Rogelberg et al. (2003) found that the vast majority of nonresponse can be classified as being passive in nature (approx. 85%).
      Passive nonresponse does not appear to be planned.
      When asked (upon receipt of the survey), these individuals indicate a general willingness to complete the survey – if they have the time. Given this, it is not surprising that they generally do not differ from respondents with regard to job satisfaction or related variables.
    • May 15-17, 2008
      Internet Data Collection Methods (Day 2-10)
      Technique 5: Interest Level Analysis
      Researchers have repeatedly identified that interest level in the survey topic is one of the best predictors of a respondent’s likelihood of completing the survey.
      As a result, if interest level is related to attitudinal standing on the topics making up the survey, the survey results are susceptible to bias.
      E.g., if low interest individuals tend to be more dissatisfied on the survey constructs in question, results will be biased “high”
    • May 15-17, 2008
      Internet Data Collection Methods (Day 2-11)
      Technique 6: Active Nonresponse Analysis
      Active nonrespondents, in contrast to passive nonrespondents, are those that overtly choose not to respond to a survey effort. The nonresponse is volitional and a priori (i.e. it occurs when initially confronted with a survey solicitation).
      Active nonrespondents tend to differ from respondents on a number of dimensions typically relevant to the organizational survey researcher (e.g. job satisfaction)
    • May 15-17, 2008
      Internet Data Collection Methods (Day 2-12)
      Technique 7: Worst Case Resistance
      Given the data collected from study respondents in an actual study, one can empirically answer the question of what proportion of nonrespondents would have to exhibit the opposite pattern of responding to adversely influence sample results.
      Similar philosophy as what occurs in meta-analyses when considering the “file-drawer problem”
      By adding simulated data to an existing data set, one can explore how resistant the dataset is to worst case responses from non-respondents.
    • Technique 8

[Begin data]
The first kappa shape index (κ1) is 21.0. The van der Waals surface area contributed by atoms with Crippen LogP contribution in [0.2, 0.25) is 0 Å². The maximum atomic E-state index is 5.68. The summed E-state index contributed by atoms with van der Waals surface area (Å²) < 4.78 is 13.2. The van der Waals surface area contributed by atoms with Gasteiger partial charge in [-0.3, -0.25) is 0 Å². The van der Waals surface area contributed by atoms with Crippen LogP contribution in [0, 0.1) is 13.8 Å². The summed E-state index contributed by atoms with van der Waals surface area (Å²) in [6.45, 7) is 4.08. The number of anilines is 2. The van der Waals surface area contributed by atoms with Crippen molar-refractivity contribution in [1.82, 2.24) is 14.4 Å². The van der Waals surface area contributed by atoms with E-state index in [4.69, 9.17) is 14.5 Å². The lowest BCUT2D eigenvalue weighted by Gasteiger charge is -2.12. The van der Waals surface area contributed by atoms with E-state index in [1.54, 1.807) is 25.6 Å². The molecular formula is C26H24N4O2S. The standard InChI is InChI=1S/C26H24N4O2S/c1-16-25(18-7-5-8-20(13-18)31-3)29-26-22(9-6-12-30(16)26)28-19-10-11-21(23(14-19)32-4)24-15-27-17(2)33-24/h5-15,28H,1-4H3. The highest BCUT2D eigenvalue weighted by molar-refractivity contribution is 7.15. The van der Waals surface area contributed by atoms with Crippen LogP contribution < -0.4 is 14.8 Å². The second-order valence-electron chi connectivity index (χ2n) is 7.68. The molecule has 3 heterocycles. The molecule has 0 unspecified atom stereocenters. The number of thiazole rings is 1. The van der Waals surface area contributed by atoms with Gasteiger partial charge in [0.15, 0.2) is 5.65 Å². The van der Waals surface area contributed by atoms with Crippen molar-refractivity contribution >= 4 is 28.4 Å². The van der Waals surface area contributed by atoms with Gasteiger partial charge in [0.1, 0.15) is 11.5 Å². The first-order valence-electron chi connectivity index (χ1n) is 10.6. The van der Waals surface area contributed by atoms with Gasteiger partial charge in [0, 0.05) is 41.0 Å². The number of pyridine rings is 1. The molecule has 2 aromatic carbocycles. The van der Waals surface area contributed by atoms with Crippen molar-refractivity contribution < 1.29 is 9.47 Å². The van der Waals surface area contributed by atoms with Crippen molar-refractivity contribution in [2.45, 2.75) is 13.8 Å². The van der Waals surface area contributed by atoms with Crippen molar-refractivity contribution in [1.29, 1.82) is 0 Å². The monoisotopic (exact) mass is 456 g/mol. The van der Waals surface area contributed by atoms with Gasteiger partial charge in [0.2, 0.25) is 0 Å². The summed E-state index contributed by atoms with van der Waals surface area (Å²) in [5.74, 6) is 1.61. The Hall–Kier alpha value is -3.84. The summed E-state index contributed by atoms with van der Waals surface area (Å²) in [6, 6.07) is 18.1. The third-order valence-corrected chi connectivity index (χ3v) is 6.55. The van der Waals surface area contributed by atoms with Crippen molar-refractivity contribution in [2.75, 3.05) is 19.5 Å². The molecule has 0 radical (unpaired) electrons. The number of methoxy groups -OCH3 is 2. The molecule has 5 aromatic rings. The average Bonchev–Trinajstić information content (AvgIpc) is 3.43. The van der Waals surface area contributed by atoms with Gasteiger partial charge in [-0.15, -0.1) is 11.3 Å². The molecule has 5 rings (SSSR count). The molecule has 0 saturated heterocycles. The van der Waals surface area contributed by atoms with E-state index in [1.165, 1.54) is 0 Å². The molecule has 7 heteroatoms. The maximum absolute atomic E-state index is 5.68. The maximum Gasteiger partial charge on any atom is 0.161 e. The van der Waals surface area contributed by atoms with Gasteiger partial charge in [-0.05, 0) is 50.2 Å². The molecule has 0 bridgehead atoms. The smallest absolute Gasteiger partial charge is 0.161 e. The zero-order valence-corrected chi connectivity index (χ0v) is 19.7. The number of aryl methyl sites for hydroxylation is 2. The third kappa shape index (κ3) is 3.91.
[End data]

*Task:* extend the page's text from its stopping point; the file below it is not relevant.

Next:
Benchmarking
      Using measures with norms for the population under examination, compare means and standard deviations of the collected sample to the norms
    • May 15-17, 2008
      Internet Data Collection Methods (Day 2-14)
      Technique 9: Demonstrate Generalizability
      By definition, nonresponse bias is a phenomenon that is peculiar to a given sample under particular study conditions.
      Triangulating with a sample collected using a different method, or varying the conditions under which the study is conducted should also have effects on the composition of the nonrespondents group.
    • May 15-17, 2008
      Internet Data Collection Methods (Day 2-15)
      Exercise 2: Item Writing
      Write three Likert scaled items (each) to tap into the following response-related constructs:
      Busyness (how busy the respondent feels)
      Topical interest (how interested the respondent is in the topic of the survey)
      Satisfaction with the sponsoring entity (the group who is running the survey)
      Response modality preference (e.g., got paper survey but preferred web)
    • May 15-17, 2008
      Internet Data Collection Methods (Day 2-16)
      Establish
      Generalizability
      Demographic Profile:
      1) Archival analysis
      Attitudinal Profile:
      1) Follow-up approach
      2) Wave analysis
      Warning Signs:
      1) Interest level analysis
      2) Passive NR analysis
      3) Active NR analysis
      4) Worst-case analysis
    • May 15-17, 2008
      Internet Data Collection Methods (Day 2-17)
      Important Footnote
      In many of the N-BIAS techniques described above, one is amassing evidence for the absence of non-response bias by making comparisons and tests that preferably lead to non-significant statistical results.
      What is the problem with this?